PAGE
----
1.1 Ertugliflozin as monotherapy is recommended as an option for treating type 2 diabetes in adults for whom metformin is contraindicated or not tolerated and when diet and exercise alone do not provide adequate glycaemic control, only if:
a dipeptidyl peptidase 4 (DPP‑4) inhibitor would otherwise be prescribed and
a sulfonylurea or pioglitazone is not appropriate.
1.2 Ertugliflozin in a dual-therapy regimen in combination with metformin is recommended as an option for treating type 2 diabetes, only if:
a sulfonylurea is contraindicated or not tolerated or
the person is at significant risk of hypoglycaemia or its consequences.
1.3 If patients and their clinicians consider ertugliflozin to be 1 of a range of suitable treatments including canagliflozin, dapagliflozin and empagliflozin, the least expensive should be chosen.
1.4 These recommendations are not intended to affect treatment with ertugliflozin that was started in the NHS before this guidance was published. People having treatment outside these recommendations may continue without change to the funding arrangements in place for them before this guidance was published, until they and their NHS clinician consider it appropriate to stop.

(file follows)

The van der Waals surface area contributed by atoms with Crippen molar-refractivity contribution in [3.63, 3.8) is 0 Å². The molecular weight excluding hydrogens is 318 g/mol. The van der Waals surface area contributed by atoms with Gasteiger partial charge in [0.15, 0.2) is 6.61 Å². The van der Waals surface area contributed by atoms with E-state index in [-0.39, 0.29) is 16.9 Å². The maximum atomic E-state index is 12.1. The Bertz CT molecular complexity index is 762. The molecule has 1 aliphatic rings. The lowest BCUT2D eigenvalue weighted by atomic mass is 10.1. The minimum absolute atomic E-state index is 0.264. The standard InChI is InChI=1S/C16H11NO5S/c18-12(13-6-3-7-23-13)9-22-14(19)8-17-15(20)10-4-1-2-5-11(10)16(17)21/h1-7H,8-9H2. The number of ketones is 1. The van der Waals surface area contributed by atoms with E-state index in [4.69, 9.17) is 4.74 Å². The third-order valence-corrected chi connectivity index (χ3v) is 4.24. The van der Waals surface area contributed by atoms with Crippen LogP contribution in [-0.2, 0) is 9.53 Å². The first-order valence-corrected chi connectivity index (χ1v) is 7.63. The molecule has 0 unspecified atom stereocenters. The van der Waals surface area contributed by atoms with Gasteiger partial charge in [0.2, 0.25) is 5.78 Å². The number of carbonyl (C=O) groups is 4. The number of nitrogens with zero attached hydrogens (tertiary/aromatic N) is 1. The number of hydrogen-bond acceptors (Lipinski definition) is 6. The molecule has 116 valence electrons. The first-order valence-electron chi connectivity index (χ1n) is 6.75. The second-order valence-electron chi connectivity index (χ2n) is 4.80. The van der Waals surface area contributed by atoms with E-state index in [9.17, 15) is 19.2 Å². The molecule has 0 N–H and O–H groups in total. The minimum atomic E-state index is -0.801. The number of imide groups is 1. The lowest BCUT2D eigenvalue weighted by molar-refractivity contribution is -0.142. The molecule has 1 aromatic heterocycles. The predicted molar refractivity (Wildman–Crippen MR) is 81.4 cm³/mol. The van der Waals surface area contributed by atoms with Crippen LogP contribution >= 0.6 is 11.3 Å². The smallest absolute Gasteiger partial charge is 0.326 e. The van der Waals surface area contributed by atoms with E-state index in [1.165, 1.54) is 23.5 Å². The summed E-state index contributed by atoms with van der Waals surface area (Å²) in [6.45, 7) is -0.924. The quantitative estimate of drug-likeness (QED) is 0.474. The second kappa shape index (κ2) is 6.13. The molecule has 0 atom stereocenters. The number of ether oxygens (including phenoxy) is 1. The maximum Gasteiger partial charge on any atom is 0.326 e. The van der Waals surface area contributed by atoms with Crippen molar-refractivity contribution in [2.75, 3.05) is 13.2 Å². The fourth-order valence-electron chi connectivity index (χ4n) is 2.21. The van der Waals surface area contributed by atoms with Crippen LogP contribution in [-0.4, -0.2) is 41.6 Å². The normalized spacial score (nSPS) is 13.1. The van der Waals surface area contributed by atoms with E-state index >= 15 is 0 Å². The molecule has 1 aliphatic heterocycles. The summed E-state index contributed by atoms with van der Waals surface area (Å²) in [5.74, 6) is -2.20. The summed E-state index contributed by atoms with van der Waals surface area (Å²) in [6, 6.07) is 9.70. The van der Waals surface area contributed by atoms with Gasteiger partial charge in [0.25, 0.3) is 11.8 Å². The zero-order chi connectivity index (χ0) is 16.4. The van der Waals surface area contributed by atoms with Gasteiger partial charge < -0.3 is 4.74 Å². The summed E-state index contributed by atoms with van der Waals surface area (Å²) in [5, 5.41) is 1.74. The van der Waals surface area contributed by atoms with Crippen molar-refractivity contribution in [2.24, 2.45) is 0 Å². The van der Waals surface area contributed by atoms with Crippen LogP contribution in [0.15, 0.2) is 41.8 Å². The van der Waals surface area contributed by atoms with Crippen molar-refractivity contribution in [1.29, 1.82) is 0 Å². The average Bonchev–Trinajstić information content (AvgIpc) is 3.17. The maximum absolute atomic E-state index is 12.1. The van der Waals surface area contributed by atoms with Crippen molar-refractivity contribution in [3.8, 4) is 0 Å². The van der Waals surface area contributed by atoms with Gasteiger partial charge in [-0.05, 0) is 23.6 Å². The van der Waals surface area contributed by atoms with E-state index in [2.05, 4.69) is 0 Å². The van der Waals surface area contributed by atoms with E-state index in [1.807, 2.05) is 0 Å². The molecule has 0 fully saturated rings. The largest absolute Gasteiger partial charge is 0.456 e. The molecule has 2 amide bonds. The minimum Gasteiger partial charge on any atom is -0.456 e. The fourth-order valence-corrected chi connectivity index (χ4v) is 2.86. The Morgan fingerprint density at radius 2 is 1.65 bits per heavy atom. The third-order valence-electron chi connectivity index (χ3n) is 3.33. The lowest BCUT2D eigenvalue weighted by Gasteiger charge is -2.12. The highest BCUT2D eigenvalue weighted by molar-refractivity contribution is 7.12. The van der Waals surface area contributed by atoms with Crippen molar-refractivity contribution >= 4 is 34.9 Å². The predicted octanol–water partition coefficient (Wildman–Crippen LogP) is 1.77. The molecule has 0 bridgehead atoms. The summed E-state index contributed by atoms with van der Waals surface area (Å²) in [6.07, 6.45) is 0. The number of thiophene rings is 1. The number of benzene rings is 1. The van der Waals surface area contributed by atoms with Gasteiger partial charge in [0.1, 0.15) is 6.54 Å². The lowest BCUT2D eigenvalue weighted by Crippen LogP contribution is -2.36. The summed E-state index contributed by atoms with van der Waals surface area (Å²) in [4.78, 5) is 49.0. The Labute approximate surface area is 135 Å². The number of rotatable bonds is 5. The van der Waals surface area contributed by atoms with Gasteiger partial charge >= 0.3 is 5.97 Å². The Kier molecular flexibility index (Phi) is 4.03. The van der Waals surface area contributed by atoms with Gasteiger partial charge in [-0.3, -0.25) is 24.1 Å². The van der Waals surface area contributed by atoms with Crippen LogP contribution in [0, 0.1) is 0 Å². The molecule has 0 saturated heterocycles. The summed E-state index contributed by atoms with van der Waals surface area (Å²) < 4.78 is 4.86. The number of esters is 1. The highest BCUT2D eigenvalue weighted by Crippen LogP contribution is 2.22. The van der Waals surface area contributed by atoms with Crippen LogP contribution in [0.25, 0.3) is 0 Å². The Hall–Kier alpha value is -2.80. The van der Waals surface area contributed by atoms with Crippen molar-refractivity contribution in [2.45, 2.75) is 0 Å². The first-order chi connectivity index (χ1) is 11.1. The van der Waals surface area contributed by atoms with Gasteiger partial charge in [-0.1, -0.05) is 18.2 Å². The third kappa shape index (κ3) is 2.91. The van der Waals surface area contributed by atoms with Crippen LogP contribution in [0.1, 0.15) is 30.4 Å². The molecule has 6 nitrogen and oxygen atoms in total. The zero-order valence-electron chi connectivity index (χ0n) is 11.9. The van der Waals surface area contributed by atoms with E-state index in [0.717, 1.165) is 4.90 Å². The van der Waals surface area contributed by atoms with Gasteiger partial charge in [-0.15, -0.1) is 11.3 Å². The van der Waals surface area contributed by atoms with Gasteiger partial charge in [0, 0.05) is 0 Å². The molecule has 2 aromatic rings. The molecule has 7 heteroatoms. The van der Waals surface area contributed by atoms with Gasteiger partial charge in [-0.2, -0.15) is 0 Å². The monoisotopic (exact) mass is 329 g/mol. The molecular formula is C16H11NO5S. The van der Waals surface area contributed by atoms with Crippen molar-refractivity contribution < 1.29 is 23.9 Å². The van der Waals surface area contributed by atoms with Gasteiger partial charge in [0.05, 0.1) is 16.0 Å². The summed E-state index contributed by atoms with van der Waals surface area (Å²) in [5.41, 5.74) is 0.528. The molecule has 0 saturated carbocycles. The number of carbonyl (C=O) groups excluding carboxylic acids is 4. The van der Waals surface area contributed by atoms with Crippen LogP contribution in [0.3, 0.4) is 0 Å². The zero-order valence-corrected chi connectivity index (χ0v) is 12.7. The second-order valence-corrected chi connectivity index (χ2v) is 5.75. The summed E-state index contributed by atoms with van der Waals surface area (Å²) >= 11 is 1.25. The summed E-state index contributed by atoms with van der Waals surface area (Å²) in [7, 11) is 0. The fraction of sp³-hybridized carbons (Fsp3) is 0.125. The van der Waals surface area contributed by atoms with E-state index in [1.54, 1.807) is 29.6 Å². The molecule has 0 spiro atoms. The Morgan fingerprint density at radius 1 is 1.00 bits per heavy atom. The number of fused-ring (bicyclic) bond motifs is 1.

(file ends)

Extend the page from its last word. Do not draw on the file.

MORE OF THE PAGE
Why the committee made these recommendations
Canagliflozin, dapagliflozin and empagliflozin are options for treating type 2 diabetes in adults. They are taken with metformin or on their own (that is, as monotherapy) if metformin is not appropriate. They are sodium-glucose cotransporter 2 (SGLT‑2) inhibitors, as is ertugliflozin.
Indirect comparisons show that ertugliflozin has similar overall health benefits to canagliflozin, dapagliflozin and empagliflozin. The acquisition cost of ertugliflozin is lower than the acquisition costs of these other drugs. Ertugliflozin is therefore recommended as an option for treating type 2 diabetes as monotherapy or with metformin in line with the previous recommendations for SGLT‑2 inhibitors.